The Knickerbocker – a Hotel and a Dry Martini

The Knickerbocker
The Knickerbocker, corner of Broadway and 42nd Street

There are West Coast and East Coast versions of the origins of a martini cocktail. The West Coast stories usually feature a rough character challenging a bartender to mix him a drink before venturing into the town of Martinez to look for gold, or an even rougher personage coming back from Martinez with a fortune and a strong desire to reward himself with a new alcoholic beverage. In these stories, a bartender (often paid with a nugget of gold) complies and procures a syrupy concoction of sweet vermouth, maraschino liqueur, and a bit of gin. Ever since, goldrush adventurers could enjoy this sweet new martini mixture while daydreaming of the promised riches of Martinez.

We in New York, however, insist on another story. Our story involves the Knickerbocker Hotel located in Times Square, John D. Rockefeller, and none of this maraschino liqueur nonsense.

The Knickerbocker
The Knickerbocker detail

Designed by the firm of Marvin & Davis with Bruce Price as a consulting architect in 1906, the Knickerbocker Hotel is a striking presence. The Knickerbocker, one of the very few Beaux-Arts style grand hotels in the Times Square area, was financed by John Jacob Astor IV, heir to the enormous Astor fortune. The builder of many hotels in New York, he was equally known for his disagreeable personality, for marrying an 18-year-old at the age of 47, and finally for taking his last ill-fated voyage on the Titanic.

Caruso's_wedding_party_on_the_roof_of_the_Knickerbocker_Hotel_(New_York),_August_20,_1918._Left_to_right_Bruno_Zirato_(Caruso's_personal_assistant),_Dorothy_Caruso,_Enrico_Caruso,_Mrs._J._S._Keith
Caruso’s wedding party on the roof of the Knickerbocker Hotel (New York), August 20, 1918. Left to right: Bruno Zirato (Caruso’s personal assistant), Dorothy Caruso, Enrico Caruso, Mrs. J. S. Keith

Built in the heart of the theater district, the Knickerbocker was intended to attract theater-goers and artists in residence. The most famous of them was Enrico Caruso, who lived there with his family until his death in 1921. Caruso’s daughter, by the way, was born in his hotel suite. The world-famous tenor chose the Knickerbocker for its proximity to the Metropolitan Opera which, at the time, was located on Broadway between 39th and 40th Streets – less than three blocks away. On November 9, 1918, Armistice Day, when the crowds gathered in Times Square to celebrate the end of World War I, Enrico Cariso serenaded them with his operatic versions of the ‘Star-Spangled Banner’ as well as the French and Italian national anthems from a balcony of the Knickerbocker Hotel.

The Knickerbocker closed its doors in 1921, only 15 years since its grand opening, most likely falling victim to the Prohibition. The hotels could not survive without serving alcohol, considering that the hotel bars were patronized by the rich and the powerful… which brings us back to the story of the martini.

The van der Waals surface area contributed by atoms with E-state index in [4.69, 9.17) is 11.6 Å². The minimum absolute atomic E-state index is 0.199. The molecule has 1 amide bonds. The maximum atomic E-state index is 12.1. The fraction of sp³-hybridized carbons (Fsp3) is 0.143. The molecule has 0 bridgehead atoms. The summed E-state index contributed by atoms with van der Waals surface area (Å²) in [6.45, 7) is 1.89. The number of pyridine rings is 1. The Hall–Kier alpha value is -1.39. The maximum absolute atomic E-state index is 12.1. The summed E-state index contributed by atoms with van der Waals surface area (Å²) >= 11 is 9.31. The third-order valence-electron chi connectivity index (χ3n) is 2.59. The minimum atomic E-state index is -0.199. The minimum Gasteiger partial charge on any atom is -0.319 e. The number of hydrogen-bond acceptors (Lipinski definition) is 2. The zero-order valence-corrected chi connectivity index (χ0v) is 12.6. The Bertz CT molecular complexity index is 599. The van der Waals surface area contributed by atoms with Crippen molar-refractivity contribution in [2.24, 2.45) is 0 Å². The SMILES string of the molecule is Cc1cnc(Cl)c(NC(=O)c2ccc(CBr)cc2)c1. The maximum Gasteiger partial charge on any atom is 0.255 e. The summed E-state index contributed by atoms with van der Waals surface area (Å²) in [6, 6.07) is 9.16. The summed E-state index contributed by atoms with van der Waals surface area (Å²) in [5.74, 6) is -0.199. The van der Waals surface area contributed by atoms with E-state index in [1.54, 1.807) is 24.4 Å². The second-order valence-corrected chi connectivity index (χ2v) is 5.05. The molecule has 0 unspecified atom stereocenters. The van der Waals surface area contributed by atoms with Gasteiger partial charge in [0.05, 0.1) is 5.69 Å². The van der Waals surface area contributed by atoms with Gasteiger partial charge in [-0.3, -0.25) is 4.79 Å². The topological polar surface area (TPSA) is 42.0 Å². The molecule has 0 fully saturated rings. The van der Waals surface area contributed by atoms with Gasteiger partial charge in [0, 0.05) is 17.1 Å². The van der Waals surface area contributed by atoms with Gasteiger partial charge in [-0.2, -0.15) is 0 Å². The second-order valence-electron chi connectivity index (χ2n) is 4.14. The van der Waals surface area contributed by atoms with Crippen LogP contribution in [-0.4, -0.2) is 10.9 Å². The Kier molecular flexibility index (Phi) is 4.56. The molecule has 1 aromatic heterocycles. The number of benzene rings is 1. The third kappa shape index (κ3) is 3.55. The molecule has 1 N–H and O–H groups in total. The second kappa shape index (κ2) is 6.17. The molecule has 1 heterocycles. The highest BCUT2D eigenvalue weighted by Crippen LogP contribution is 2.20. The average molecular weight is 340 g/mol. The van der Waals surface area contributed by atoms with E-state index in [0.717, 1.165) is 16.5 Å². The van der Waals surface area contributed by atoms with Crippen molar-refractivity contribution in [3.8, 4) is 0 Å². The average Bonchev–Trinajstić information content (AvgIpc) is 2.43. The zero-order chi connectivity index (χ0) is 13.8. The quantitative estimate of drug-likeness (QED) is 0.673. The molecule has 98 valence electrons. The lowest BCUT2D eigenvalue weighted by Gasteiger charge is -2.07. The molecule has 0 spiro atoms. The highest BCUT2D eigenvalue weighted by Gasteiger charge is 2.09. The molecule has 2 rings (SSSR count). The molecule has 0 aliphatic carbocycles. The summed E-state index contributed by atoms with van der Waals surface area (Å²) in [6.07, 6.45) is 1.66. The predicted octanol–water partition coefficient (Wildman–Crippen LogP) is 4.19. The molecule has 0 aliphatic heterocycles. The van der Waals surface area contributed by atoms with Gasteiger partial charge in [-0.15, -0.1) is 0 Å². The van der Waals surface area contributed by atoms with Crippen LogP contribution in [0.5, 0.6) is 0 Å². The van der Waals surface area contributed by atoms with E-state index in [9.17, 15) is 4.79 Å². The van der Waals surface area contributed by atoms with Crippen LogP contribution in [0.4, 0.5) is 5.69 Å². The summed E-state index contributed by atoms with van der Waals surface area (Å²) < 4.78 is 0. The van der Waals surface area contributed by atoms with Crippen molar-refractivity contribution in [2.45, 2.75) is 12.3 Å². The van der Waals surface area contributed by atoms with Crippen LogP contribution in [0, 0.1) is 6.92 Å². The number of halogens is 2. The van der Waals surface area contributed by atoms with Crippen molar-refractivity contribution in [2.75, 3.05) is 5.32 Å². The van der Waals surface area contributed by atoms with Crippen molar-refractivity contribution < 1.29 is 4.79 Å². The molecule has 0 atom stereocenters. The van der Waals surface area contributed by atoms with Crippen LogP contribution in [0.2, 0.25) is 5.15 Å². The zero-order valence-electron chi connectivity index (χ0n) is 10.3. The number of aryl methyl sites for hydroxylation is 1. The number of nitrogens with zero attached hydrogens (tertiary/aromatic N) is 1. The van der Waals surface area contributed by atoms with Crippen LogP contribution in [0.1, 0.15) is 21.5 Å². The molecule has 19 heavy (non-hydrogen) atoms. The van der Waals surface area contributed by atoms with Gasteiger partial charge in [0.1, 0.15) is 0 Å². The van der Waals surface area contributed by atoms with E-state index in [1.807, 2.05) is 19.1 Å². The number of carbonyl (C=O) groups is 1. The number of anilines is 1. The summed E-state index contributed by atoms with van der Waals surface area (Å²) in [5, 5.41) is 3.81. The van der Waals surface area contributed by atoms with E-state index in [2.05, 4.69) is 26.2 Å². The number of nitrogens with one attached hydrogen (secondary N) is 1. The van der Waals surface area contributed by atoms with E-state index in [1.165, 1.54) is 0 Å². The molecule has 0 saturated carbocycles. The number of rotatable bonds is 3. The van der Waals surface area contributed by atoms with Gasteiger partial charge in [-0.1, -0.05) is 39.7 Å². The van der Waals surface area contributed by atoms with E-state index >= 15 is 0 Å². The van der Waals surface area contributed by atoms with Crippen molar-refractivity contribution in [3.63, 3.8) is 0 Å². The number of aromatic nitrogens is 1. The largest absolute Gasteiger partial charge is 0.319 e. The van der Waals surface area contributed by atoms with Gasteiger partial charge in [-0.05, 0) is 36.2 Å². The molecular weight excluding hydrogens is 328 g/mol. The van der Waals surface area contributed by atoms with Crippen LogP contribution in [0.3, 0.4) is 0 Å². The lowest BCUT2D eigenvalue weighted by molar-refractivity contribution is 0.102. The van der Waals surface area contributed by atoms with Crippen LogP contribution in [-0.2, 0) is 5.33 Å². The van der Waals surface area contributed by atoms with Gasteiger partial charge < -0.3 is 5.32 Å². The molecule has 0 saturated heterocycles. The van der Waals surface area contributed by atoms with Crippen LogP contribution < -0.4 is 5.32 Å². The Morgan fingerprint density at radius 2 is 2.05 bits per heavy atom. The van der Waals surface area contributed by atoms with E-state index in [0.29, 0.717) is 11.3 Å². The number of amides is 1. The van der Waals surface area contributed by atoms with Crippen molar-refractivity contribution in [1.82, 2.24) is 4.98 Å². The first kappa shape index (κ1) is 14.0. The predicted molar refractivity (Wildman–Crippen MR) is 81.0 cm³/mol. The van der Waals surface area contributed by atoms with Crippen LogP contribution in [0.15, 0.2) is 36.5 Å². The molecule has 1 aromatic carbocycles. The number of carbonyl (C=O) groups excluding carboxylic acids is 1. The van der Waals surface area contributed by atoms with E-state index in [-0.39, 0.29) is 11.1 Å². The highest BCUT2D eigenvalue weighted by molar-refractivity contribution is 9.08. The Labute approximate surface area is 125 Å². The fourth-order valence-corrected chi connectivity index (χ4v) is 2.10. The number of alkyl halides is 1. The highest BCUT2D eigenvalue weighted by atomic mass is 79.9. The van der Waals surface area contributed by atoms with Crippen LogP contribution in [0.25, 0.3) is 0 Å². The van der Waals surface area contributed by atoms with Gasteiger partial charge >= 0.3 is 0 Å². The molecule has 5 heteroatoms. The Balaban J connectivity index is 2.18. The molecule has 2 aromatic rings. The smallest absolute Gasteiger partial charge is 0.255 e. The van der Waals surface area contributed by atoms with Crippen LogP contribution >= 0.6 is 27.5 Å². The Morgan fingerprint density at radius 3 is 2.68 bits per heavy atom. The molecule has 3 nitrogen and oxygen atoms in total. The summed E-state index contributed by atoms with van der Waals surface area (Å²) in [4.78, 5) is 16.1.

The Knickerbocker Hotel had a bartender by the name of Martini di Arma di Taggia who invented a drink of gin, dry vermouth, bitters, lemon peel, and one olive for John D. Rockefeller. According to the story, Rockefeller loved the drink so much that he introduced the cocktail to his business associates, making it THE drink of Wall Street. Of course, the story has its slight discord with the truth since John D. Rockefeller famously never had a drink in his life. But facts are known to spoil the best legends…

clarkgablemartini-664x442-c-center
Clark Gable ran the damp cork around the lip of the Martini glass

The dry martini became extremely popular, the dryer the better. According to Churchill, “The only way to make a Martini is with ice-cold gin, and a bow in the direction of France.” Hemingway’s version was a “Montgomery Martini”: 15 parts gin to one part vermouth. (The name referred to the British General Bernard Montgomery, who’d never join a battle unless he outnumbered the enemy 15 to one.) Swirling vermouth around in the glass before dumping it was LBJ’s preferred method. The “dryest” options belonged to Alfred Hitchcock, whose recipe called for “five parts gin and a quick glance at a bottle of vermouth,” and to Clark Gable, who ran a vermouth cork around the rim of his glass.

The hotel that invented the dry martini or, at least, made it popular, bears the name Knickerbocker, a term coined by Washington Irving. Washington Irving, the first American man of letters, was shocked by the ignorance of his contemporaries, since most 19th century New Yorkers had no idea that their city started as a Dutch colony called New Amsterdam. He wrote a book entitled “A History of New York from the Beginning of the World to the End of the Dutch Dynasty,” presumably written by a fictional pedantic historian Diedrich Knickerbocker. Ever since then, the term Knickerbocker came to denote a native New Yorker.

The Knickerbocker Hotel reopened in 2015 as a luxury hotel that takes its history very seriously and proudly serves THE KNICKERBOCKER MARTINI. Try it.

Knickerbocker-CharliePalmer-3-1024x342
And here it is, the legendary Knickerbocker Martini. We invite you to join us here at Charlie Palmer at The Knick to try the classic cocktail yourself!

References:

 

Leave a Reply

Fill in your details below or click an icon to log in:

WordPress.com Logo

You are commenting using your WordPress.com account. Log Out /  Change )

Google photo

You are commenting using your Google account. Log Out /  Change )

Twitter picture

You are commenting using your Twitter account. Log Out /  Change )

Facebook photo

You are commenting using your Facebook account. Log Out /  Change )

Connecting to %s